State lawmakers did the right thing when they approved the Limited Medical Provider (LMP) program in 2021. Now that the program is finally up and running, Utah patients can obtain their initial medical cannabis cards by visiting with an LMP rather than a Qualified Medical Provider (QMP). But is it better to visit with a QMP or an LMP?
Truth be told, a case can be made for both options. It is not for anyone but patients and their medical providers to decide. Nonetheless, it never hurts to have discussion on such matters.
The Main Differences
Both QMPs and LMPs are licensed medical providers with prescribing authority in the state. They can be doctors, nurse practitioners, physician assistants, and podiatrists. As far as what makes QMPs and LMPs different, there are two things to consider from a legal standpoint:
- Registration – Approved QMPs have registered with the state. But in order to register, they must complete a 4-hour training course. They must also pay a registration fee, both initially and at annual renewal time. LMPs do not have to register or undergo the additional training.
- Patient Limits – QMPs can normally recommend medical cannabis to up to 275 patients at any given time. That number can be increased to six hundred under certain circumstances. By comparison, LMPs can only recommend to a maximum of fifteen patients.
Lawmakers implemented the LMP program in order to improve access to medical cannabis among patients who live in rural parts of Utah, to lower costs for patients, and to encourage primary care providers are the one to recommend cannabis. If nothing else, the program does accomplish that much. A patient living 60 or 75 miles away from a major urban center can now ask their local medical provider for a recommendation.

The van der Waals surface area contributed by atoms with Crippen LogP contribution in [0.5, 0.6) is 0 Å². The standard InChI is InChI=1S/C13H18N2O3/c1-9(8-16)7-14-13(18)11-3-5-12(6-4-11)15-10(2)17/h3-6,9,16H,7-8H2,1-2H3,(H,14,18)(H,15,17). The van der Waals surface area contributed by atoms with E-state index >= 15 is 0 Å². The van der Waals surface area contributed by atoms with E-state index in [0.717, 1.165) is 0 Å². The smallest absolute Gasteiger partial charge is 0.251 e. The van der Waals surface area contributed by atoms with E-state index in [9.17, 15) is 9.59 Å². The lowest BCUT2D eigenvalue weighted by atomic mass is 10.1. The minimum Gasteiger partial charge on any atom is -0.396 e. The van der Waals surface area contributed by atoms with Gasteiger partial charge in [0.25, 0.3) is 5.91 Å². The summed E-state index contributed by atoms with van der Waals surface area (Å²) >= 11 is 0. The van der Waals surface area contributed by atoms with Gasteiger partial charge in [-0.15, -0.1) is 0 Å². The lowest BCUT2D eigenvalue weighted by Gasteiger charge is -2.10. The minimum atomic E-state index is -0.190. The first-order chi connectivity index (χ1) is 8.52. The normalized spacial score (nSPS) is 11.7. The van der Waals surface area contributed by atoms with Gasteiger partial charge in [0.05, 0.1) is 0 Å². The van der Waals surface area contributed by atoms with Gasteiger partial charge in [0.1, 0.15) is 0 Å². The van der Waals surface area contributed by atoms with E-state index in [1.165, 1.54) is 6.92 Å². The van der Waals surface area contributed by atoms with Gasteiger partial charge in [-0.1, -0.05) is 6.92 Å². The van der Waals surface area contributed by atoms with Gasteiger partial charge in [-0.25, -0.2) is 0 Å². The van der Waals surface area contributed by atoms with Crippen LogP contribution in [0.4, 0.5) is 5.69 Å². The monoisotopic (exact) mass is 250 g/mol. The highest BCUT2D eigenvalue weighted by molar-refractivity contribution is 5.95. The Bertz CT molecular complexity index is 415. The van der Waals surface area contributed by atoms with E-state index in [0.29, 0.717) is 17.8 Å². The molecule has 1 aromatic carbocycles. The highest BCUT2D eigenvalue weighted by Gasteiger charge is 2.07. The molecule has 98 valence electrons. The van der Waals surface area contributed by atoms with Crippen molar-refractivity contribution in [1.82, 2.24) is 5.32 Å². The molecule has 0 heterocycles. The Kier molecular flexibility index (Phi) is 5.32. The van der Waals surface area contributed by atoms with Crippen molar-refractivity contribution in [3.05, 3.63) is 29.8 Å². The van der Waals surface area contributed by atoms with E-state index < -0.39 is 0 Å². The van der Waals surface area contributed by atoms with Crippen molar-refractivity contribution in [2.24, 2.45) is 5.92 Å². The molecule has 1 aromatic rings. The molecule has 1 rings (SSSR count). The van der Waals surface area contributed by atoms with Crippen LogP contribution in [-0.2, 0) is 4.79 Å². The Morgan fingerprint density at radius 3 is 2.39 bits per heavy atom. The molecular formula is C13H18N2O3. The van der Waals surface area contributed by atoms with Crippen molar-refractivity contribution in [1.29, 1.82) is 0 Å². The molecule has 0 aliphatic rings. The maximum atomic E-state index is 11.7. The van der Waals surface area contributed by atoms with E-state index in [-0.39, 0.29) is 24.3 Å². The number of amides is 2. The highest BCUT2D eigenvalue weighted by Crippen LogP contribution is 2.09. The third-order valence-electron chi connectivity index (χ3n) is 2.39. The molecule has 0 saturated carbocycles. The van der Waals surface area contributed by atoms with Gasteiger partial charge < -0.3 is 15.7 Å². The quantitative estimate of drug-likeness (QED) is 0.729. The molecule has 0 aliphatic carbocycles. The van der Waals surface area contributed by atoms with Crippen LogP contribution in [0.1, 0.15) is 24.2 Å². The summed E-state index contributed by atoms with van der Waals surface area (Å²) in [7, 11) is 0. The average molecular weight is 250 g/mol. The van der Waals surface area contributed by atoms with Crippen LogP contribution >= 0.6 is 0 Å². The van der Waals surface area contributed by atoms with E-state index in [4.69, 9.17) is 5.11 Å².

More Education and Experience
One factor in favor of seeing a QMP is the possibility that a state-certified provider has more education and experience. As the thinking goes, QMPs are more likely to voluntarily research medical cannabis and educate themselves about its health benefits. The obligation for QMPs to recommend medical cannabis options to hundreds of patients is motivation to stay up to date on all things cannabis-related.
Understand that this is just assumed. There is no data confirming that QMPs take it upon themselves to be more informed. The best we can say is that they have undergone the additional four hours of training that state certification requires.
Convenience Is a Factor
On the LMP side of things, we cannot discount the convenience factor. Utah medical cannabis patients are no different than anyone else. They will go with the most convenient option when possible. Often LMPs are able to bill insurance so they may be much less expensive compared to QMPs. And if you live an hour or more away from an urban center, visiting with an LMP is certainly more convenient than hopping in the car and driving for an hour or so.
The other thing to remember is that medical cannabis pharmacies in the state of Utah must employ Pharmacy Medical Providers (PMP). These are formally educated and state-licensed pharmacists with prescribing authority in Utah. Like QMPs, they must submit to a four-hour training course and register with the state.
In a general sense, pharmacists are much more familiar with medications and how they work compared to doctors, nurse practitioners, etc. The same principle holds true in the medical cannabis environment. So even if an LMP chooses not to voluntarily self-educate, at least your PMP has the knowledge and education to help you figure out how to best use medical cannabis to treat your condition.
Is it better to see a QMP than an LMP? That is up to you. There is no right or wrong answer.